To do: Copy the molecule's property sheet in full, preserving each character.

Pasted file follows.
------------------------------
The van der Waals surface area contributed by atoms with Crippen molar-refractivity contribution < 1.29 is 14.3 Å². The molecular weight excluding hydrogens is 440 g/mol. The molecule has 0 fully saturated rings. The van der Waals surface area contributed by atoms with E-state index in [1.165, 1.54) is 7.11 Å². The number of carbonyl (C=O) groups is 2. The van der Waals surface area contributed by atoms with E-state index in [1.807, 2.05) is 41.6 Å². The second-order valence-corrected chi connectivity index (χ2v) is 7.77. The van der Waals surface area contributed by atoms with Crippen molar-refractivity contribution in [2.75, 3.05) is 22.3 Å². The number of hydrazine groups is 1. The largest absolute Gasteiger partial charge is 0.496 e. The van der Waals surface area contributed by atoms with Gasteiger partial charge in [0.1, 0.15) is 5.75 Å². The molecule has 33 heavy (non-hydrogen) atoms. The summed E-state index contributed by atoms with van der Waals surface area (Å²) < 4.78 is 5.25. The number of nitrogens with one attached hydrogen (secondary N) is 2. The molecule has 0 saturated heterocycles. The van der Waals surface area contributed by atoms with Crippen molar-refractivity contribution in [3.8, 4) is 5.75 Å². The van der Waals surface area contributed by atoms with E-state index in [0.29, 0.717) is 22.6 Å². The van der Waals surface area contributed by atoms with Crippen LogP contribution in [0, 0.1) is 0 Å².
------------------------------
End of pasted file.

The van der Waals surface area contributed by atoms with Crippen molar-refractivity contribution < 1.29 is 14.3 Å². The molecular weight excluding hydrogens is 440 g/mol. The molecule has 0 fully saturated rings. The van der Waals surface area contributed by atoms with E-state index in [1.165, 1.54) is 7.11 Å². The number of carbonyl (C=O) groups is 2. The van der Waals surface area contributed by atoms with E-state index in [1.807, 2.05) is 41.6 Å². The second-order valence-corrected chi connectivity index (χ2v) is 7.77. The van der Waals surface area contributed by atoms with Crippen molar-refractivity contribution in [2.75, 3.05) is 22.3 Å². The number of hydrazine groups is 1. The largest absolute Gasteiger partial charge is 0.496 e. The van der Waals surface area contributed by atoms with Gasteiger partial charge in [0.1, 0.15) is 5.75 Å². The molecule has 33 heavy (non-hydrogen) atoms. The summed E-state index contributed by atoms with van der Waals surface area (Å²) < 4.78 is 5.25. The number of nitrogens with one attached hydrogen (secondary N) is 2. The molecule has 0 saturated heterocycles. The van der Waals surface area contributed by atoms with Crippen molar-refractivity contribution in [3.8, 4) is 5.75 Å². The van der Waals surface area contributed by atoms with E-state index in [0.29, 0.717) is 22.6 Å². The van der Waals surface area contributed by atoms with Crippen LogP contribution in [0, 0.1) is 0 Å².